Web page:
5 Tips for Cleaning and Maintaining Your Flooring Tools
Protect the integrity of your work by regularly maintaining your flooring tools.
Flooring Is a Dirty Job
Flooring tools demand precision but take a lot of abuse. Abrasive surfaces, adhesive build-up and hardening residue all present flooring installers with concerns to monitor throughout the work day. The role of tool cleaning and maintenance in flooring installation surpasses mere lip service, directly affecting quality and lifespan of the floor you're installing. We asked veteran installer and trainer Tony Buckhardt of Carpet Cushions & Supplies in Fort Wayne, Ind., to share some tips for managing the maintenance and cleaning of tools during flooring installation.
Mind Your Notches
Flooring adhesive of any type is carefully tested by companies to measure performance. Variation in thickness of a fraction of an inch can determine whether the floor lasts a lifetime or begins pulling up after a few years. Build-up on a trowel changes the depth of the notches, which thins the adhesive layer on the subfloor. The smaller the notch, the more vigilant an installer must be.
Prevent temporarily shrinking notches with frequent cleanings. For mortar and thinset, Buckhardt suggests a simple dip into a water bucket. Adhesive can be a bit more tricky, requiring a solvent such as mineral spirits to remove.
A quick trick to cut down on clean-time: Coat the underside of a trowel with duct tape, leaving the notches clear and cleaning them off as you work. Allow any adhesive clinging to the duct tape to dry overnight. The next morning, peel away the tape for a clean surface.
Concrete and other abrasive subfloors wear down trowels, causing notches to permanently lose depth and eventually fail to meet tolerances. Buckhardt recommends replacing notched trowels diligently; ideally after applying about 1,000 square feet of flooring.
Remember Your Buckets
It may seem like a lot of effort to clean out mixing buckets before starting each new batch of material. But Buckhardt says what remains in the bucket will dry and absorb heat, which shortens the useful working time of the next batch of material. Get in the habit of rinsing the bucket immediately after mixing to avoid this pitfall.
Avoid Mixing Mayhem
Mortar mixers spend the day churning powder into mud, and in between batches, the material can harden and clump. While this likely won't affect the performance of the mixer, Buckhardt says that the hardened bits tend to break from the blades during mixing, which can lead to unevenness in the flooring or clogged trowel notches, which affect flooring product adhesion.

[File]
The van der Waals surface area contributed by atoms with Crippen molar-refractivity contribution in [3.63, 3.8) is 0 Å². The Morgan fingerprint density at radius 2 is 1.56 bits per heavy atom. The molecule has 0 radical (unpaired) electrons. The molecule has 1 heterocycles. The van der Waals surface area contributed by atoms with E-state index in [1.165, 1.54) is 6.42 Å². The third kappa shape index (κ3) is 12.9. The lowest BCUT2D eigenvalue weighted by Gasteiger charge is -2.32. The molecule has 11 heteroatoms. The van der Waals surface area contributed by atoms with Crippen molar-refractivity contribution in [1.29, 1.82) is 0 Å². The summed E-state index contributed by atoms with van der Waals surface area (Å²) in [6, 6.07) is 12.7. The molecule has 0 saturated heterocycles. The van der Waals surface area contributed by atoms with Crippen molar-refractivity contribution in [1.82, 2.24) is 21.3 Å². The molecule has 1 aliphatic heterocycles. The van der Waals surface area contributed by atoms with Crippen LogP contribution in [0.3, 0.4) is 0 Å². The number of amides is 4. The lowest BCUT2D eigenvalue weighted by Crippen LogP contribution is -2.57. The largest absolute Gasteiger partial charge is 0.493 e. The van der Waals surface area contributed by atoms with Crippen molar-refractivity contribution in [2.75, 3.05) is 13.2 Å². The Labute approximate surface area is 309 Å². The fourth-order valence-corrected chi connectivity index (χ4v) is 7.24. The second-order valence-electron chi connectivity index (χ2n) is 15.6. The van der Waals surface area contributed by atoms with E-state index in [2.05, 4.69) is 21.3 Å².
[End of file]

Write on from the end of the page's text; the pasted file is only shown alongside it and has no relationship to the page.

The key is to be proactive. Keep a bucket of clean water near your mixing station, and run your mixer in it directly after each batch, to clear the blades. Then let the blades stand in the water while you use up the fresh batch of material.
Keeping all of these tools clean results in a bucket of sludgewater at the end of each day. This accumulated rinse slurry must be disposed of, and nowadays you can't dump indiscriminately. Buckhardt often lets material settle in the rinse bucket, then pours off the cleaner water and dumps the rest in a dumpster. If a job site lacks dumpster access, he recommends a product called XL North Clean-Up, which causes waste slurry to gel, so it can be easily thrown in the trash. Clean tools, clean job site, clean environment.
Keep It Working
Proactively maintaining your flooring installation tools throughout the day helps you work efficiently and prevents costly surface failures. Put a clear system in place to make it easy for installers, while keeping them focused on laying flooring rather than addressing problems.
About the Expert:
Tony Buckhardt is branch manager at the Fort Wayne, Ind., location of Carpet Cushions & Supplies. He began working in the flooring industry as a 16-year-old in his uncle's supply store. After working as a full-time installer, he joined his father's supply store in 1993 and transitioned to Carpet Cushions & Supplies through an acquisition. He is a past president of the International Certified Flooring Installers Association (CFI), a CFI Master-II Installer and a CFI trainer for carpet, laminate, wood, ceramic and resilient floorings. He also serves on the board of the World Floor Covering Association.
About the Author:
Craig Gustafson is a writer and editor based on the East Side of St. Paul, Minn. He spent several formative years working on a construction crew and enjoys home-improvement projects of many types. He has written extensively about food, health and wellness, outdoors and the arts. His family has recently purchased a small property in Northern Wisconsin with a shell standing on it, which they look forward to finishing themselves.
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